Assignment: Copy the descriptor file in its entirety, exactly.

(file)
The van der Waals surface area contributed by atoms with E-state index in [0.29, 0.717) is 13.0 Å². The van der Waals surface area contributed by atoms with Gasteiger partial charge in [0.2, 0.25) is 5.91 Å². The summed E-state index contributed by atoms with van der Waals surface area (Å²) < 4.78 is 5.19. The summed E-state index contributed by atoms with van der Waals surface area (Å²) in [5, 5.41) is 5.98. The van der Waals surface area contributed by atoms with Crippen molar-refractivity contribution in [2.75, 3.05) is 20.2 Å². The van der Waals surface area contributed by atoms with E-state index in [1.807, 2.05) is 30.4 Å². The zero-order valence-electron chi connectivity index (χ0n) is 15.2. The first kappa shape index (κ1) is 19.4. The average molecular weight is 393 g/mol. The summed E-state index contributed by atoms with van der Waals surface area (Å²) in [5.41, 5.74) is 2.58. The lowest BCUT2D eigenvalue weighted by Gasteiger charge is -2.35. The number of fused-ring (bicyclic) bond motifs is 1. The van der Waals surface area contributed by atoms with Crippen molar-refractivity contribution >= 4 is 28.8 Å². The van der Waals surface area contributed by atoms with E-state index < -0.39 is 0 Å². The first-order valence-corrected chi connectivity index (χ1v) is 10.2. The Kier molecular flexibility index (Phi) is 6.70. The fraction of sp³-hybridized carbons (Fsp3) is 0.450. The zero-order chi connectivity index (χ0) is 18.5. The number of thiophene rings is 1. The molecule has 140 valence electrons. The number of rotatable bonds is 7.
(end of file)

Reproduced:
The van der Waals surface area contributed by atoms with E-state index in [0.29, 0.717) is 13.0 Å². The van der Waals surface area contributed by atoms with Gasteiger partial charge in [0.2, 0.25) is 5.91 Å². The summed E-state index contributed by atoms with van der Waals surface area (Å²) < 4.78 is 5.19. The summed E-state index contributed by atoms with van der Waals surface area (Å²) in [5, 5.41) is 5.98. The van der Waals surface area contributed by atoms with Crippen molar-refractivity contribution in [2.75, 3.05) is 20.2 Å². The van der Waals surface area contributed by atoms with E-state index in [1.807, 2.05) is 30.4 Å². The zero-order valence-electron chi connectivity index (χ0n) is 15.2. The first kappa shape index (κ1) is 19.4. The average molecular weight is 393 g/mol. The summed E-state index contributed by atoms with van der Waals surface area (Å²) in [5.41, 5.74) is 2.58. The lowest BCUT2D eigenvalue weighted by Gasteiger charge is -2.35. The number of fused-ring (bicyclic) bond motifs is 1. The van der Waals surface area contributed by atoms with Crippen molar-refractivity contribution >= 4 is 28.8 Å². The van der Waals surface area contributed by atoms with E-state index < -0.39 is 0 Å². The first-order valence-corrected chi connectivity index (χ1v) is 10.2. The Kier molecular flexibility index (Phi) is 6.70. The fraction of sp³-hybridized carbons (Fsp3) is 0.450. The zero-order chi connectivity index (χ0) is 18.5. The number of thiophene rings is 1. The molecule has 140 valence electrons. The number of rotatable bonds is 7.